Russian Oligarchs

Roman Abramovich’s son received a new Lithuanian passport in October 2023

More than a year after his father was placed on the EU sanctions list, Roman Abramovich‘s son was granted a new Lithuanian passport in October 2023, according to a January 5 report from the Siena Center for Investigative Journalism in Vilnius.

The Lithuanian Interior Ministry announced on Dec. 7. that it was investigating the circumstances around how Abramovich’s children, Arkady and Anna, obtained Lithuanian citizenship after the Siena Center published an investigation on the issue.

After analyzing data from documents that were leaked and dubbed “Cyprus Confidential,” the Siena Center found that Abramovich had named the two children as beneficiaries in one of his funds, potentially helping him get around sanctions from the US, UK, and EU.

Plans to amend the law to enable the government to strip dual nationals who are judged to be a threat to national security or who publicly support a state that poses a threat to Lithuania, EU member states, and allies of their Lithuanian citizenship are being announced by Interior Minister Agne Bilotaite.

Anna Abramovich obtained a Lithuanian passport in October 2011 and renewed it in May 2021, according to a report published by the Siena Center on January 5.

Since the grandparents of Roman Abramovich were from Lithuania, his children were entitled, under the legislation in effect at the time, to apply for Lithuanian citizenship.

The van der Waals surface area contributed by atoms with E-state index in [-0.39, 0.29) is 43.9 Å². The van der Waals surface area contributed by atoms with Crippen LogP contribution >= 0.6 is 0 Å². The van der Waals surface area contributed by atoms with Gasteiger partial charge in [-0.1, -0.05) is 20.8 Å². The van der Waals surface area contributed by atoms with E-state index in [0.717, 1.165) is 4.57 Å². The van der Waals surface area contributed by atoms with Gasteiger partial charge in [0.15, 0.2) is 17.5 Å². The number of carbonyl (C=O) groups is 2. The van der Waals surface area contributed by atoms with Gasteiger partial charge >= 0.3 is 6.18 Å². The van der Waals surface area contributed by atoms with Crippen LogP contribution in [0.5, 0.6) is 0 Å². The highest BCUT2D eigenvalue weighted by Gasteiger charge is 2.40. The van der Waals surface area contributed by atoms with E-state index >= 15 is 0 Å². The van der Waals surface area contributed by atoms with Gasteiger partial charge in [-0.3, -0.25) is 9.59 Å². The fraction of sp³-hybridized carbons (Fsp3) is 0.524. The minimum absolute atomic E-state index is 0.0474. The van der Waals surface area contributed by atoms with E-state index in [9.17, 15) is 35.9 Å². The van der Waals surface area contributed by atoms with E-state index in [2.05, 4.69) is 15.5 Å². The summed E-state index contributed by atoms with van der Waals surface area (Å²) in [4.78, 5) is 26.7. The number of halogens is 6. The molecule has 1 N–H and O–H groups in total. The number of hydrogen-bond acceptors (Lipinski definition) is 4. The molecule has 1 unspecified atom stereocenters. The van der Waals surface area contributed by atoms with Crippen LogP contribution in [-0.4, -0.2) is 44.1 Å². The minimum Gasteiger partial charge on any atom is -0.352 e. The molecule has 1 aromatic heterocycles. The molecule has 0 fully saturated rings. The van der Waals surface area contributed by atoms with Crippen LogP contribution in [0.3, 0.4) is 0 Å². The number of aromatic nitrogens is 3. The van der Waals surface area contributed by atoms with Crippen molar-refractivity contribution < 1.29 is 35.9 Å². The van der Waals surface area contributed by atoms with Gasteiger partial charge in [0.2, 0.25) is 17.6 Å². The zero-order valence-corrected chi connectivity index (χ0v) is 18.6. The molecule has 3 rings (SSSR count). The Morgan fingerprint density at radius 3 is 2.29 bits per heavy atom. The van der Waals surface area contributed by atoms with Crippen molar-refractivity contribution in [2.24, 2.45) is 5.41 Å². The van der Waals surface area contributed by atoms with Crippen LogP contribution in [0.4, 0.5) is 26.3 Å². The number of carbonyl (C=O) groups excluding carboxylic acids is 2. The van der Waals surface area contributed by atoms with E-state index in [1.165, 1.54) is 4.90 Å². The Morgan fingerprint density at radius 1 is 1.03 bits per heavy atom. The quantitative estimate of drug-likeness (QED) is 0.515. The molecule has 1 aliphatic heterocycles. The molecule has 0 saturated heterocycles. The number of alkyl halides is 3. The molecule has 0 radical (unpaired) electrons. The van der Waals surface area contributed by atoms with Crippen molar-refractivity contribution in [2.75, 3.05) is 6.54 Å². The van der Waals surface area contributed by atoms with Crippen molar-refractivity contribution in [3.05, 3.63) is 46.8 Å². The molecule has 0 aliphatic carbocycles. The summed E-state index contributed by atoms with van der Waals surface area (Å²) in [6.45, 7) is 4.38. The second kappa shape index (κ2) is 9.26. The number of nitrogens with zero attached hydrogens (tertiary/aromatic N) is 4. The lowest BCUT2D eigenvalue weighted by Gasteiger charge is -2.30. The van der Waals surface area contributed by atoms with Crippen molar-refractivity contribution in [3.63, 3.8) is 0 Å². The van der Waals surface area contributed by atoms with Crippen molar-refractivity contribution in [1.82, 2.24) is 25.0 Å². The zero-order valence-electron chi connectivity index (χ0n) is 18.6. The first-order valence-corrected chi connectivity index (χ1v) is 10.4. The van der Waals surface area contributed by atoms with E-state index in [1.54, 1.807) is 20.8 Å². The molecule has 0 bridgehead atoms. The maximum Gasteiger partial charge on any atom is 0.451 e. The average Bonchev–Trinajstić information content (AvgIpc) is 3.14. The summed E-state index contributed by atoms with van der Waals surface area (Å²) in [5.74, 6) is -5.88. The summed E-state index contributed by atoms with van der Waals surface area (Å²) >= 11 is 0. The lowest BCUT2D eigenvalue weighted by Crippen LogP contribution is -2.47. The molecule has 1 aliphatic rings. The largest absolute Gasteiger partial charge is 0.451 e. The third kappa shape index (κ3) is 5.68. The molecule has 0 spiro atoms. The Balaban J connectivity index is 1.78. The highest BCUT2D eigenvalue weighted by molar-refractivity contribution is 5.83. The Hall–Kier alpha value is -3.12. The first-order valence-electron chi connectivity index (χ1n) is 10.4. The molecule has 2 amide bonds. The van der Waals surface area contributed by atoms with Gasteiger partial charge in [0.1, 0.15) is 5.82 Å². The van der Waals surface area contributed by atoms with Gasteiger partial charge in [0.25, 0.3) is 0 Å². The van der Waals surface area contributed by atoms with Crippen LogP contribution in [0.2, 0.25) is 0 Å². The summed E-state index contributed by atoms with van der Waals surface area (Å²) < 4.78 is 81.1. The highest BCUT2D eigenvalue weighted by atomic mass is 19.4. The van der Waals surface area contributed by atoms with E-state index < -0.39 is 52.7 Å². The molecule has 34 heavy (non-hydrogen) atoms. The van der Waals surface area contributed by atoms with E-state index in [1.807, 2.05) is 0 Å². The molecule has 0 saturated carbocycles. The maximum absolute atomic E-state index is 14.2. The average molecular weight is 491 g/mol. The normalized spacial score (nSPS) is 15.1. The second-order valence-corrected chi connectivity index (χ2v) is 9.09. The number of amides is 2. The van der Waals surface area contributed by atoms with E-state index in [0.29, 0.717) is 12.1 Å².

Additionally, he was free to apply for a Lithuanian passport on his own, but he chose not to do so, the Migration Department of Lithuania informed journalists at the Siena Center. Abramovich is a citizen of Portugal, Israel, and Russia.

The Siena Center claims that his son Arkady obtained a passport in 2013 after his Lithuanian citizenship was “restored” to him per the directive of Dailis Alfonsas Barakauskas, the interior minister at the time.

In October 2023, after 20 months of the Russian invasion of Ukraine and Western sanctions against his father and other Russian oligarchs, Arkady Abramovich was then granted a new passport from Lithuania.

Roman Abramovich challenged the EU’s decision to impose sanctions on him in a Brussels court, claiming that his business interests had nothing to do with the war and that he had no control over the decisions made by the Kremlin. Dec. 20: He lost the appeal.

It is estimated that Abramovich is worth $9 billion. Before the full-scale invasion, he held the position of governor of the Chukotka region in far-east Russia and was the owner of the Chelsea football club in the United Kingdom, which he was forced to sell.

Since the start of Russia’s full-scale invasion of Ukraine, Lithuania has been a steadfast ally and one of the country’s top donors in terms of GDP shares.

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